First, keep in mind that the context for our criticism here is that this is a Wave. Aside from generating revenue for Forrester, Waves are intended to help buying organizations make purchasing decisions. The location of a vendor’s dot matters. When Forrester deems a vendor a “Leader” or a “Strong Performer” in a Wave, they are telling their customers (and the rest of the world) they should consider them first, regardless of the content in the Wave spreadsheets that no one reads. Likewise, if a vendor is deemed a mere “Contender” or “Challenger”, those vendors just aren’t worth as much consideration in the category. Or so the graph implies. Forrester analysts will groan at me that they recommend their clients re-weight the categories according to their own priorities, but they know this never happens. The published Wave graphs themselves, and the weighted criteria behind them, create the winners and losers. (Well, they would if it weren’t for the much more widely cited graphs that come out of Stamford, CT.)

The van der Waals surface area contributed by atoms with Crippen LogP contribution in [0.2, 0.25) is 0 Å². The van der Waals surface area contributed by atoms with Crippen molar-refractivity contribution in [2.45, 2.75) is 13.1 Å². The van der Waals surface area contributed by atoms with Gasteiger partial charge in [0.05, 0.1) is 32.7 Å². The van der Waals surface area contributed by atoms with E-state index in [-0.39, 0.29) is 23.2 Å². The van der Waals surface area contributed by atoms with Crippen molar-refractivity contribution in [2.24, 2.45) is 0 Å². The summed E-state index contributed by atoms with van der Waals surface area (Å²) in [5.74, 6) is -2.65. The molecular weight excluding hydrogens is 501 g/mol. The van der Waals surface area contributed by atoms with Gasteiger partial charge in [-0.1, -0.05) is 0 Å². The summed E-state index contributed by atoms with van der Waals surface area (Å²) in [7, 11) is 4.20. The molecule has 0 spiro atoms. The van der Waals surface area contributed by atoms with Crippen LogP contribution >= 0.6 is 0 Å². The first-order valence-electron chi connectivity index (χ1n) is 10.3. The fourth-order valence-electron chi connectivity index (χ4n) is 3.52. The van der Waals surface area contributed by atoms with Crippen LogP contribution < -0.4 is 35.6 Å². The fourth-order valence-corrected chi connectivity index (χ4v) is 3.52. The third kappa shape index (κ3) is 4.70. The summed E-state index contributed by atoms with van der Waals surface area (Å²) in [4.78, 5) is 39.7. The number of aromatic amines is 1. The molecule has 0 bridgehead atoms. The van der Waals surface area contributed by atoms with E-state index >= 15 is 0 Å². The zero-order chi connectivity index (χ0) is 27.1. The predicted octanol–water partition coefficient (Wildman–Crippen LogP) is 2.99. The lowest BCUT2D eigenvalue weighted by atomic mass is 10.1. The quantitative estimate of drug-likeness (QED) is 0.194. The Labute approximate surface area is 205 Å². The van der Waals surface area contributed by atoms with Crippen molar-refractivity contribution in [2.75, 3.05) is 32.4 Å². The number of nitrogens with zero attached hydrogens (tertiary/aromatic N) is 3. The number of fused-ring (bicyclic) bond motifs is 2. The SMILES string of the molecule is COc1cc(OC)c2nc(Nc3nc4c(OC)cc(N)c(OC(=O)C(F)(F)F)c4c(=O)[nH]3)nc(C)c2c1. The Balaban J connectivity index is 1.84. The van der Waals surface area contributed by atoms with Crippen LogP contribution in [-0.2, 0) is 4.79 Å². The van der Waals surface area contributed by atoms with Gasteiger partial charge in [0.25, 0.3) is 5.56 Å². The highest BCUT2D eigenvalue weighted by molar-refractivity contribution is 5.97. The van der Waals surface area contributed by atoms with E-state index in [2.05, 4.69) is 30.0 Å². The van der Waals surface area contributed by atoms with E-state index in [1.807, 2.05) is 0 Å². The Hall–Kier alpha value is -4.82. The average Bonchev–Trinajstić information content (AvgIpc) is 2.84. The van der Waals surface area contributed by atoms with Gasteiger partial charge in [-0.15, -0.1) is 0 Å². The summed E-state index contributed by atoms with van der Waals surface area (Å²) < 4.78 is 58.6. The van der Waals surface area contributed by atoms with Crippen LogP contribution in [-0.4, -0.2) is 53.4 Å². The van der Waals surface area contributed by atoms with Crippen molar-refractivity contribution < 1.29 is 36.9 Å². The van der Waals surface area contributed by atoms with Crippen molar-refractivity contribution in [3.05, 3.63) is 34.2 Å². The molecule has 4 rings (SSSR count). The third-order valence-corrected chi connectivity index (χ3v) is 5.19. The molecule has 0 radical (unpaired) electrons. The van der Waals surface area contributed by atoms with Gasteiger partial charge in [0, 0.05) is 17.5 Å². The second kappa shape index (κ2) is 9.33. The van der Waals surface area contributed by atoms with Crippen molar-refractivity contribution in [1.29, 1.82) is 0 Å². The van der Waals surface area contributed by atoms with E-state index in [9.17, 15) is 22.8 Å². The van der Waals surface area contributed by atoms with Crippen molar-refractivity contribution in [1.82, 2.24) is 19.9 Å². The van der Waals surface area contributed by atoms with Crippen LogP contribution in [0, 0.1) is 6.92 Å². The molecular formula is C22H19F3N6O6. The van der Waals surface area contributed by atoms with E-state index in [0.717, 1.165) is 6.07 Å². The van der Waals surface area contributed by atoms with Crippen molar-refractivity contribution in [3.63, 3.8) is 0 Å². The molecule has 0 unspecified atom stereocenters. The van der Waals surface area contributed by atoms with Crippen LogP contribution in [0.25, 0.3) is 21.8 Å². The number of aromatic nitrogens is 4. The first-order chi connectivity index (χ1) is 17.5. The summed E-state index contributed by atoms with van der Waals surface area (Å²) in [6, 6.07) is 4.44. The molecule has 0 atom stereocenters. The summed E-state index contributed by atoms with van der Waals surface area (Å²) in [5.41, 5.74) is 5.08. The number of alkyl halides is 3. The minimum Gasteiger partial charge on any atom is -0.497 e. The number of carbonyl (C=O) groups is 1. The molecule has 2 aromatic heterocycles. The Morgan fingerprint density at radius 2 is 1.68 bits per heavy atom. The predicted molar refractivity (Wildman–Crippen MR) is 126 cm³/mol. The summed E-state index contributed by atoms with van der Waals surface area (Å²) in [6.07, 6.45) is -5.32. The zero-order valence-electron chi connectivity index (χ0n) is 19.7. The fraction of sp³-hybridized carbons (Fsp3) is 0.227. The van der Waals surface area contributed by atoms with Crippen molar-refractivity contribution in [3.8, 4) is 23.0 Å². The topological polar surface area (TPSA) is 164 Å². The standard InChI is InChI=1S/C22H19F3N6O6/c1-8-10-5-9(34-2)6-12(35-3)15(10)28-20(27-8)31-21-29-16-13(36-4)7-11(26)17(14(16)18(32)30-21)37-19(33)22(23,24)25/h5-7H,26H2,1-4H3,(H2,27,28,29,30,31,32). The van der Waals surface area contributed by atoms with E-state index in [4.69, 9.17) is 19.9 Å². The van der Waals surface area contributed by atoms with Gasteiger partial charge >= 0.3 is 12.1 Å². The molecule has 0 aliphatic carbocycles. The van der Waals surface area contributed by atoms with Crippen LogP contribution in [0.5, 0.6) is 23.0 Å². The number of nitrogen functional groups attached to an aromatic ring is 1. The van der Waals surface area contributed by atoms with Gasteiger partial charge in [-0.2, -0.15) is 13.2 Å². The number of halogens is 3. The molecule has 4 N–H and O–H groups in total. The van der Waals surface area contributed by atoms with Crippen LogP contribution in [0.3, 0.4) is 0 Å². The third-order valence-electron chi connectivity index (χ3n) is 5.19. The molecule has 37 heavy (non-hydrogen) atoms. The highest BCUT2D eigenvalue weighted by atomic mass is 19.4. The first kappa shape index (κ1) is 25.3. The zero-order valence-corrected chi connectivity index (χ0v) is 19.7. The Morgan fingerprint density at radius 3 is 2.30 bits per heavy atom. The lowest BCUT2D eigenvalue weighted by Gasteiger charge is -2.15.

Second, the research in this Wave just smells lazy. Essentially, it is a “Wave of Waves” (a Tsunami?), which is to say that all the underlying criteria are directly related to how well the vendors performed in Forrester Waves of other categories. Specifically, it looks at how they performed across seventeen different Waves. Seventeen! Some of the “sub-Waves” are the ones you might expect, such as the Web Content Management Wave, or the B2C and B2B eCommerce Waves (who needs both?), or maybe even the Mobile Development Platform Wave (maybe, not so much). But it also assesses the vendors’ performance in the Global Public Cloud Platforms for Enterprise Developers Wave, and the Sales Force Automation Solutions Wave, and even the Customer Service Solutions for Enterprise Organizations Wave. In other words, Forrester is now saying that a Digital Experience Platform is merely the sum of its parts. Worse, it’s saying that the best Digital Experience Platforms, and the ones most deserving of your buying dollars, are the ones that have the most parts. Surprise, surprise, Larry Ellison wins! Do super yachts count? Because I think he’s got more of those than the other vendors as well.